MONDAY, Feb. 17, 2014 (HealthDay News) -- New research suggests
that children with attention-deficit/hyperactivity disorder (ADHD)
may benefit from getting a type of training during school hours
that monitors their brain waves to help improve attention.
The study involved 104 elementary school children with ADHD who
were randomly assigned to one of three groups: a brain-wave
monitoring ("neurofeedback") group; a cognitive attention training
group; and a "control" group.
The students attended one of 19 public elementary schools in the
greater Boston area. They received three 45-minute sessions per
week of either neurofeedback training or cognitive attention
training, while the control group received no treatment. Six months
later, the researchers followed up on the kids with parent
questionnaires and classroom observations made by researchers who
did not know which child had received which treatment.
Neurofeedback involves measuring and giving feedback on a
child's brain wave activity while the child "plays" or focuses on a
computer game revolving around attention activities. The child is
asked to try to focus every time feedback information indicates
that attention is wavering.
Cognitive training involves a computer program that engages
students in games or activities that strengthen attention.
Neurofeedback has been studied in children with ADHD in the
past, and is controversial, noted study author Dr. Naomi Steiner, a
developmental behavioral pediatrician at Floating Hospital for
Children at Tufts Medical Center in Boston.
The study team found that the kids who were given neurofeedback
training made greater improvements in their ADHD symptoms, compared
to the other two groups. The findings were published online Feb. 17
and in the March print issue of
"They showed significant improvements in attention and executive function. This study suggests that neurofeedback works, and you can actually do it in schools," Steiner said.
"The cognitive attention training group improved a little bit but not as much as the neurofeedback group, and not on as many scales," she added.
An estimated 9.5 percent of U.S. children aged 4 to 17 are
diagnosed with ADHD, a disorder that leaves kids struggling with
attention, hyperactivity and impulsivity issues, according to the
One expert welcomed the research.
"I have been following the field and I was encouraged that there was finally a well-controlled study on neurofeedback and ADHD," said Dr. Caroline Martinez, an assistant clinical professor in the division of behavioral pediatrics at the Mount Sinai Kravis Children's Hospital, in New York City. "Prior studies have been inconclusive or not adequately controlled, and it was nice to have the benefit of being compared to a control group and the cognitive training group."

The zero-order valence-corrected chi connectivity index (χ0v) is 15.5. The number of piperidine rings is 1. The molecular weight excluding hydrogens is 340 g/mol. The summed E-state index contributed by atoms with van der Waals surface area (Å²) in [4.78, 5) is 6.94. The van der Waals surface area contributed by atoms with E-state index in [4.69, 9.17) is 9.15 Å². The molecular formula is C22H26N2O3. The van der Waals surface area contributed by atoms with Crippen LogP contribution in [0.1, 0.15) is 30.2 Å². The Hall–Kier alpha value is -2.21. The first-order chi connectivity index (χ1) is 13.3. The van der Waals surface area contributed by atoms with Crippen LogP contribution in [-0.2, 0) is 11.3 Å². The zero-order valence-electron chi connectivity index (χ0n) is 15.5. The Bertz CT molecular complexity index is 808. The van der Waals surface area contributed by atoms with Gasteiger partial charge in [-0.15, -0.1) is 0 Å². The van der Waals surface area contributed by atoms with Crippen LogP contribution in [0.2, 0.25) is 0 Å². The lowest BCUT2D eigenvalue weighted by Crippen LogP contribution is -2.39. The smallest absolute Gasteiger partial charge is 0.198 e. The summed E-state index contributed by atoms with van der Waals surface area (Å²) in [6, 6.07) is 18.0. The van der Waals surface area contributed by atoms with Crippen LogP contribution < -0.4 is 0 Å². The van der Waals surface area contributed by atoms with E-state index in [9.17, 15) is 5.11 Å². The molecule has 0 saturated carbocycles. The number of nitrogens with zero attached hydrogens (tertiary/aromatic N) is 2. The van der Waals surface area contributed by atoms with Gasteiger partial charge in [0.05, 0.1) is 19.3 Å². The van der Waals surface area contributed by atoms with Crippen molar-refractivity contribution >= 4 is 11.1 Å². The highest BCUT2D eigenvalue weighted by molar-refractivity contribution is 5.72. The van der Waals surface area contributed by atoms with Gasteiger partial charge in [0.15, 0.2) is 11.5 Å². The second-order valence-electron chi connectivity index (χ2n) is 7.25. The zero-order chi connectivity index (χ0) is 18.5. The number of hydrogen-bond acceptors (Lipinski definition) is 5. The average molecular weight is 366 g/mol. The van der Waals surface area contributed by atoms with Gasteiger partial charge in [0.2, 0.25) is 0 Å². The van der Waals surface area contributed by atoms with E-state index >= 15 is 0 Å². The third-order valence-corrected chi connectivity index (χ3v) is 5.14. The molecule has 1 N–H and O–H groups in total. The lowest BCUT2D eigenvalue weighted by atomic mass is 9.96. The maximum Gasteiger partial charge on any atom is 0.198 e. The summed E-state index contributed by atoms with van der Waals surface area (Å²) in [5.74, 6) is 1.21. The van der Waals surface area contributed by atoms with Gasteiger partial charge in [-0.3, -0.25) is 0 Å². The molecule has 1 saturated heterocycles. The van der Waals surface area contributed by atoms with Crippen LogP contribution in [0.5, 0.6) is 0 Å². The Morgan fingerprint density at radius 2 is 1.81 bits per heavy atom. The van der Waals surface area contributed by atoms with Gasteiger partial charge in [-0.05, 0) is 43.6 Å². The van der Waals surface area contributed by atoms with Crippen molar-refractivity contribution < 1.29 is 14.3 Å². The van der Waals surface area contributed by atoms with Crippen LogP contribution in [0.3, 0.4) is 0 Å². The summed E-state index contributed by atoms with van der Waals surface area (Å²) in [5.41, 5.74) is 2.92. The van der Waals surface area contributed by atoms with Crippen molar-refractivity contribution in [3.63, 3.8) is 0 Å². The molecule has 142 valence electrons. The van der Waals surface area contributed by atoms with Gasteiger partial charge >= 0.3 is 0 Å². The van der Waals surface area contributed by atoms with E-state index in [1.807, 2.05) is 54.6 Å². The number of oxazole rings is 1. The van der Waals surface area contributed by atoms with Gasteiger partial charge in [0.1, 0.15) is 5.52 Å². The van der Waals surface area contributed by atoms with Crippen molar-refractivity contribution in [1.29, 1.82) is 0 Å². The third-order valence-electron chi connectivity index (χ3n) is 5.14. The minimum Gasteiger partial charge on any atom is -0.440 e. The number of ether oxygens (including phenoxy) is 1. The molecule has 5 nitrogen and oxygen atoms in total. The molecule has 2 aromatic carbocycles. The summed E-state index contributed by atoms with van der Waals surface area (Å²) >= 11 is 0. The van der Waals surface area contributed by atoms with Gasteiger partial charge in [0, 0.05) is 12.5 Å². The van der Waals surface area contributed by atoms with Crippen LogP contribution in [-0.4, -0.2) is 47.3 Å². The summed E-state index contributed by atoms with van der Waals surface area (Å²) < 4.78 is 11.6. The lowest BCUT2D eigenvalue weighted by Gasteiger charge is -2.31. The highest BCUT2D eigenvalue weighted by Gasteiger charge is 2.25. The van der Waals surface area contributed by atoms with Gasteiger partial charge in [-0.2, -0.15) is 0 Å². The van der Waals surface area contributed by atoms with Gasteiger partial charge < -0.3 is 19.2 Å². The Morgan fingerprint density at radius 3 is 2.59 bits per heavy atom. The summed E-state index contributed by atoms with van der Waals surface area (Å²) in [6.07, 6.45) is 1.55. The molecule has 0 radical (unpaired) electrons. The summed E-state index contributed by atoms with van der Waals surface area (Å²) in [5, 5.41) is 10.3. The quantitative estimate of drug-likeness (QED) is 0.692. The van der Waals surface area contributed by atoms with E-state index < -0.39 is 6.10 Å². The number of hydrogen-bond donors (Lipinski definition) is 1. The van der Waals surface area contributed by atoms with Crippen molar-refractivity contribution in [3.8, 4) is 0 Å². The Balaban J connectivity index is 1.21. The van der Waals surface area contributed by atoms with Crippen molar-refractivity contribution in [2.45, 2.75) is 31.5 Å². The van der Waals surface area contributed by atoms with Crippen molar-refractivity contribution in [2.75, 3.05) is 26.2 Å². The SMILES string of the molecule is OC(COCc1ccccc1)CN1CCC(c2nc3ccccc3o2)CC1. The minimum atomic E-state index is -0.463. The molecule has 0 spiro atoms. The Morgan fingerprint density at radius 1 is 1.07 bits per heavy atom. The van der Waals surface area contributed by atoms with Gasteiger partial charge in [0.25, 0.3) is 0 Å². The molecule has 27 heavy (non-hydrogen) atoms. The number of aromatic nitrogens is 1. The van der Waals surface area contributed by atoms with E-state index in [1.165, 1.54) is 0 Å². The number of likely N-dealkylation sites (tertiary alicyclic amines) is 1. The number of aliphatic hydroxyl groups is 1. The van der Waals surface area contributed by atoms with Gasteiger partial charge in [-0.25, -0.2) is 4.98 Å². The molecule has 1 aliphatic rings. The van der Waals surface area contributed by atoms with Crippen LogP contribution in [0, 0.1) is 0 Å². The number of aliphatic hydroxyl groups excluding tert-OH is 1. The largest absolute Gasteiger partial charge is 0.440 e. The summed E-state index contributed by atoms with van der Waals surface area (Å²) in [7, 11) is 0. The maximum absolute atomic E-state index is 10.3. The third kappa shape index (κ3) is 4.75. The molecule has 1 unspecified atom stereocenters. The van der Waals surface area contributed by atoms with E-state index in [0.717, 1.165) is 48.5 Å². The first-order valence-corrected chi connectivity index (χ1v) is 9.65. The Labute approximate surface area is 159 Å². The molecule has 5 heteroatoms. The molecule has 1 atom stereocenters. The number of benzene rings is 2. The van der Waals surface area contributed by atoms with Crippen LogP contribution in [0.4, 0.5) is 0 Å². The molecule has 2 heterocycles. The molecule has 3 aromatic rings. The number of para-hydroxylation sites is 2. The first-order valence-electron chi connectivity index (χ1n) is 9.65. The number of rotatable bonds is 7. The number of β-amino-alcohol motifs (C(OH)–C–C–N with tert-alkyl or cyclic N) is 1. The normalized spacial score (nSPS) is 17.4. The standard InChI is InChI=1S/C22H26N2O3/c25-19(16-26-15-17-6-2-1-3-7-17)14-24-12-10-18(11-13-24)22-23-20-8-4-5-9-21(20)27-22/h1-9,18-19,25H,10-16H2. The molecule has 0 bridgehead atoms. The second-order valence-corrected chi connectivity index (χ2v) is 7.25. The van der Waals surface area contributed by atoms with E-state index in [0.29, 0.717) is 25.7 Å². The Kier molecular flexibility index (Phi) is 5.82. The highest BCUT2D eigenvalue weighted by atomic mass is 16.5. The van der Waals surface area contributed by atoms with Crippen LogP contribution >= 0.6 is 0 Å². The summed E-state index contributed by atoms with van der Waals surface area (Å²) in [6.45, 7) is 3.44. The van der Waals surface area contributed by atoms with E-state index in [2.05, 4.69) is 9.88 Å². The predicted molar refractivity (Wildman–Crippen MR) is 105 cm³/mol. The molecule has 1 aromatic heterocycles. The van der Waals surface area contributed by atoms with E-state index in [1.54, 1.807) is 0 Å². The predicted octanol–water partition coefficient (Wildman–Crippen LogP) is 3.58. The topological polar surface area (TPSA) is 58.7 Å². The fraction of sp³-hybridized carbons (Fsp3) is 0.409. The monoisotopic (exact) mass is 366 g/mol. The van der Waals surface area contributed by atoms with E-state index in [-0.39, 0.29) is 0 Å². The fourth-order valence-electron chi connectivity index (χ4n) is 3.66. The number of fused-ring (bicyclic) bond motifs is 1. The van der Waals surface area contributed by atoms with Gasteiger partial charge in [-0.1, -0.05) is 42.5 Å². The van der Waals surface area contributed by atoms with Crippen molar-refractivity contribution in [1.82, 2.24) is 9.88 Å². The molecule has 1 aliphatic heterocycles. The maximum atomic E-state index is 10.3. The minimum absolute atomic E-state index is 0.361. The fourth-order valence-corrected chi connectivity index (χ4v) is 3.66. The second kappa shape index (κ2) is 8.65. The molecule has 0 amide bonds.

Martinez noted that she believes that neurofeedback for ADHD is
not readily available.
"They are expensive and are not usually covered by insurance, that I know of," she said. She estimated that neurofeedback training runs at roughly $100 per session.
Steiner noted that about 50 percent of the children in the study
were on a common ADHD medication at the start of the research. Six
months later, the drug dosage remained the same among participants
in the neurofeedback group, but the parents of the students in the
cognitive training and control groups reported increased medication
doses, which Steiner said is to be expected as a child matures.
Another expert lauded the research, but wondered about its
applicability to classroom performance.
"I think it's important to do studies that look for the effects of other interventions besides medication on ADHD symptoms. I think the study was rigorously done," said Dr. Donald Gilbert, an ADHD researcher and professor of pediatrics and neurology at Cincinnati Children's Hospital Medical Center.
But while the neurofeedback intervention made a difference and
attention scores were better, Gilbert questioned whether it would
equate to better classroom performance.
"I'm not sure we can expect a difference in learning in the classroom because, on average, after neurofeedback their symptoms were still in the ADHD range, according to the data graphs," he noted.
"I guess it's kind of promising, but the benefit is still fairly small, and I would say it is nothing to write home about. I think it's worth exploring further," Gilbert said.
Study author Steiner said more trials are needed to substantiate
their findings and make recommendations for schools.
But that doesn't diminish her enthusiasm for the potential of
"This could change the way we think about the brain, and change the way we help students and adults with ADHD," Steiner said.
For more information on ADHD, visit the
Centers for Disease Control and Prevention.
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